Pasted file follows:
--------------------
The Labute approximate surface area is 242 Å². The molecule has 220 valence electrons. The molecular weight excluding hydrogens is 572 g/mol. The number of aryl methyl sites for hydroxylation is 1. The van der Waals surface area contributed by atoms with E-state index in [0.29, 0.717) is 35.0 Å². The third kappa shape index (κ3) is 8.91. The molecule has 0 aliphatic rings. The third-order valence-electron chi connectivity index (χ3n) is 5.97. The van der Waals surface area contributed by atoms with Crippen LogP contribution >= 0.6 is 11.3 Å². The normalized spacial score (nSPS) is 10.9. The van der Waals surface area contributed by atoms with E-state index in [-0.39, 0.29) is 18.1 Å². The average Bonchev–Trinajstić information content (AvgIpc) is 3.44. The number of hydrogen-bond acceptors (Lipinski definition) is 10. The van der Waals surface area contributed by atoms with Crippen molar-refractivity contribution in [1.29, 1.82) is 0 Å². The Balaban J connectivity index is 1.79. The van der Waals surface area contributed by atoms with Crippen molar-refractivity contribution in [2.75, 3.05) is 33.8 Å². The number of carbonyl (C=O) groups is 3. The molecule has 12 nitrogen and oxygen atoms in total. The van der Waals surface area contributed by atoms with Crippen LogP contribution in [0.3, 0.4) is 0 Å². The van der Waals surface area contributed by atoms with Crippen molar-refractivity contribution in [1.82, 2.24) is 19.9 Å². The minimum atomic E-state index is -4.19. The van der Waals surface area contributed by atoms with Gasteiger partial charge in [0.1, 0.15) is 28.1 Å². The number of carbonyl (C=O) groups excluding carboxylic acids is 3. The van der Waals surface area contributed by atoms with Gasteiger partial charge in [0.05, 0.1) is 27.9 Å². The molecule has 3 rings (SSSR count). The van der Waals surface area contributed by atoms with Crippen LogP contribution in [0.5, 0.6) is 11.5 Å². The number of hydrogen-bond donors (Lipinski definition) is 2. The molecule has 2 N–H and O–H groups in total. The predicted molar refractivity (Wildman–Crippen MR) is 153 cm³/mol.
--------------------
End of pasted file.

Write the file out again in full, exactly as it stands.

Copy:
The Labute approximate surface area is 242 Å². The molecule has 220 valence electrons. The molecular weight excluding hydrogens is 572 g/mol. The number of aryl methyl sites for hydroxylation is 1. The van der Waals surface area contributed by atoms with E-state index in [0.29, 0.717) is 35.0 Å². The third kappa shape index (κ3) is 8.91. The molecule has 0 aliphatic rings. The third-order valence-electron chi connectivity index (χ3n) is 5.97. The van der Waals surface area contributed by atoms with Crippen LogP contribution >= 0.6 is 11.3 Å². The normalized spacial score (nSPS) is 10.9. The van der Waals surface area contributed by atoms with E-state index in [-0.39, 0.29) is 18.1 Å². The average Bonchev–Trinajstić information content (AvgIpc) is 3.44. The number of hydrogen-bond acceptors (Lipinski definition) is 10. The van der Waals surface area contributed by atoms with Crippen molar-refractivity contribution in [1.29, 1.82) is 0 Å². The Balaban J connectivity index is 1.79. The van der Waals surface area contributed by atoms with Crippen molar-refractivity contribution in [2.75, 3.05) is 33.8 Å². The number of carbonyl (C=O) groups is 3. The molecule has 12 nitrogen and oxygen atoms in total. The van der Waals surface area contributed by atoms with Crippen LogP contribution in [0.3, 0.4) is 0 Å². The van der Waals surface area contributed by atoms with Crippen molar-refractivity contribution in [1.82, 2.24) is 19.9 Å². The minimum atomic E-state index is -4.19. The van der Waals surface area contributed by atoms with Gasteiger partial charge in [0.1, 0.15) is 28.1 Å². The number of carbonyl (C=O) groups excluding carboxylic acids is 3. The van der Waals surface area contributed by atoms with Gasteiger partial charge in [0.05, 0.1) is 27.9 Å². The molecule has 3 rings (SSSR count). The van der Waals surface area contributed by atoms with Crippen LogP contribution in [0.5, 0.6) is 11.5 Å². The number of hydrogen-bond donors (Lipinski definition) is 2. The molecule has 2 N–H and O–H groups in total. The predicted molar refractivity (Wildman–Crippen MR) is 153 cm³/mol.